I Take This Man by Valerie Frankel
Reasons for reading: I've liked some of her previous books; caught my eye
Description: "Penny Bracket waited two years to marry dream man Bram Shiraz. Then on the morning of the Big Day, while she's trying on her veil, Penny receives the worst two-line letter of her life: "Penny, I can't go through with it. Sorry, Bram."
Penny's hurt and upset. But Esther, Penny's divorced mom, wants Bram's head on a platter. So Mom ambushes the cold-footed coward before he hot-foots it out of town, bonks him on the head with a champagne bottle, and spirits him away to a hidden room in her gargantuan mansion in Short Hares, New Jersey. Esther doesn't want much. All Bram has to do is write personal, heartfelt apologies to each of the two hundred disappointed wedding guests . . . and eat every mouthful of the very expensive gourmet wedding feast that has gone to waste. Then he'll be free to leave.
Penny doesn't want Bram tortured. She just wants answers to "why" . . . and maybe a little revenge. Will she discover her runaway groom is locked away in the attic? Will Bram's widowed father—handsome tough-guy Keith Shiraz—be able to locate his missing son . . . and maybe seduce Esther Bracket in the bargain? Will Bram be able to maintain his athletic figure after consuming two hundred entrees and thousands of baby quiches? Read on!"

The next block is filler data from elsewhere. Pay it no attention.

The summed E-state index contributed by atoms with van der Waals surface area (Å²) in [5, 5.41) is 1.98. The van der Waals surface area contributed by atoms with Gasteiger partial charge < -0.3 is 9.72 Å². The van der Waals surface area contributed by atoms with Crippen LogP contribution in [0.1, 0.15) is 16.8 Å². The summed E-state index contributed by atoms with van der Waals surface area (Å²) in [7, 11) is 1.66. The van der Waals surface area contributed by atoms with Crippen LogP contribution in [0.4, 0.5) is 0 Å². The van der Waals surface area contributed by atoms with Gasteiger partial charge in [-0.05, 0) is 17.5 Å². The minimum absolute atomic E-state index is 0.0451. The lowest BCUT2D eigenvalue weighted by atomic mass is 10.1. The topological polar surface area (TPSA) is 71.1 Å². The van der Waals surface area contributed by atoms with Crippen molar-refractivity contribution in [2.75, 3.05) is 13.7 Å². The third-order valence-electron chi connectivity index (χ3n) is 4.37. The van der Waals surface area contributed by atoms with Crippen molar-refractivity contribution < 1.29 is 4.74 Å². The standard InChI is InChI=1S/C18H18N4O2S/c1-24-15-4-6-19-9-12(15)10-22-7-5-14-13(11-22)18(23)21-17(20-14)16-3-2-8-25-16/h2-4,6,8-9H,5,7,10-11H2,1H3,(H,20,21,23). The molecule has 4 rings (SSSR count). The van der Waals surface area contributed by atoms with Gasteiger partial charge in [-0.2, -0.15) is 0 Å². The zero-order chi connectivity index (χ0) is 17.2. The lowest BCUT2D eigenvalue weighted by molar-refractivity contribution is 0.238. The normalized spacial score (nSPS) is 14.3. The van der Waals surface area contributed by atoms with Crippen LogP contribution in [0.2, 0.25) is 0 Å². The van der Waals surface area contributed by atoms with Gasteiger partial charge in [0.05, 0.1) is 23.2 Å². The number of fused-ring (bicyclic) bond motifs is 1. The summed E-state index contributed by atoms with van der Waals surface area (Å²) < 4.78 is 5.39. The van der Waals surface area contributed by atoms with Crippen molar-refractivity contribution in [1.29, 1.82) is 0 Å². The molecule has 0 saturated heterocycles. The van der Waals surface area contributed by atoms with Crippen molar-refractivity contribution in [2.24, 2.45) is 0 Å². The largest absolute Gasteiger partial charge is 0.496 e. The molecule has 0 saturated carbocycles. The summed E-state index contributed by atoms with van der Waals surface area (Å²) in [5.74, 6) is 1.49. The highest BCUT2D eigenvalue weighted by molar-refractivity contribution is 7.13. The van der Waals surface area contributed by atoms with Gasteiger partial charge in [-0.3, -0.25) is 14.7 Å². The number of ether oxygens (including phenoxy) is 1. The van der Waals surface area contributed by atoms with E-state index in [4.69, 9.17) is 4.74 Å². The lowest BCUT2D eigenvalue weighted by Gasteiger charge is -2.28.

First line: "Penny Bracket, twenty-three, looked ghostly in white."
My thoughts: This was an odd book. It had some laughs but it was very over-the-top and odd. The author Q&A at the back said that Frankel had the idea of what would make a mother harm someone for her child, and a jilted bride came to mind. And I liked the basic concept, because I can imagine an enraged mother-of-the-bride wanting to bean the groom with a champagne bottle and I thought the forcing him to eat the food and write the return address labels for the gifts was hilarious. But the Q&A also discusses Frankel's career as a sex columnist and this comes out a bit too much. I'm not squeamish about sex, but the discussion/resolution of the issue that ultimately breaks up Penny and Bram really reads like something straight out of a sex advice book. It seemed like Frankel picked the sex problem and forced it into the book - I found it hard to believe that a groom would jilt his bride over it.
And then there's other weirdness - the fact that Esther happens to have a video-monitored safe room in her house (it's explained, but...eh), their bizarre (though entertaining) Russian "housekeeper" Natasha who up and leaves after 20 years of service, the fact that Keith Shiraz doesn't mind that Esther assaulted and kidnapped his son, and a weird twist that leads to a rather hasty, too-tied-up happy ending.
I also second this observation by a LibraryThing user: "And the numerous typos were very distracting - didn't anyone proofread this book after it was sent through spell-check?" It was quite annoying.
The verdict: If you're in the mood for quirky chick lit, it's a quick read with some laughs, but emphasis on the quirky.
Well begun is half done. ............................................................
Post a Comment